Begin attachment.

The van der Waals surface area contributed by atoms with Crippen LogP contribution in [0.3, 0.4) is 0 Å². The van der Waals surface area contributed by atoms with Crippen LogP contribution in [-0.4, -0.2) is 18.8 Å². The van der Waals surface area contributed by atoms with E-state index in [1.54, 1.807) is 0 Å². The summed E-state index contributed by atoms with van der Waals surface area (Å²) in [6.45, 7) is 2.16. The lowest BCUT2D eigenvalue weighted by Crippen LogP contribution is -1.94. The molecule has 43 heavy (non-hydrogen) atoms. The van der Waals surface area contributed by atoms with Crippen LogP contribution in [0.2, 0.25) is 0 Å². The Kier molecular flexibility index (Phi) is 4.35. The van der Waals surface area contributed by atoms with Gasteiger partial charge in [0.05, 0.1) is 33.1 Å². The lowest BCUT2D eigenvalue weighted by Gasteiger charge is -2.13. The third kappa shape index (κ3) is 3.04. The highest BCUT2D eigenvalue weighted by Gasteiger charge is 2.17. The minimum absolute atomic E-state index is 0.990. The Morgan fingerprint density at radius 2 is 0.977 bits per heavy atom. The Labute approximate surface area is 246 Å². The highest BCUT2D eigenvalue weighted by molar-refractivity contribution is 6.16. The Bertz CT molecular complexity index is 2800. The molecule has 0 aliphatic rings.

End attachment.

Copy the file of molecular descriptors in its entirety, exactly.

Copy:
The van der Waals surface area contributed by atoms with Crippen LogP contribution in [0.3, 0.4) is 0 Å². The van der Waals surface area contributed by atoms with Crippen LogP contribution in [-0.4, -0.2) is 18.8 Å². The van der Waals surface area contributed by atoms with E-state index in [1.54, 1.807) is 0 Å². The summed E-state index contributed by atoms with van der Waals surface area (Å²) in [6.45, 7) is 2.16. The lowest BCUT2D eigenvalue weighted by Crippen LogP contribution is -1.94. The molecule has 43 heavy (non-hydrogen) atoms. The van der Waals surface area contributed by atoms with Crippen LogP contribution in [0.2, 0.25) is 0 Å². The Kier molecular flexibility index (Phi) is 4.35. The van der Waals surface area contributed by atoms with Gasteiger partial charge in [0.05, 0.1) is 33.1 Å². The lowest BCUT2D eigenvalue weighted by Gasteiger charge is -2.13. The third kappa shape index (κ3) is 3.04. The highest BCUT2D eigenvalue weighted by Gasteiger charge is 2.17. The minimum absolute atomic E-state index is 0.990. The Morgan fingerprint density at radius 2 is 0.977 bits per heavy atom. The Labute approximate surface area is 246 Å². The highest BCUT2D eigenvalue weighted by molar-refractivity contribution is 6.16. The Bertz CT molecular complexity index is 2800. The molecule has 0 aliphatic rings.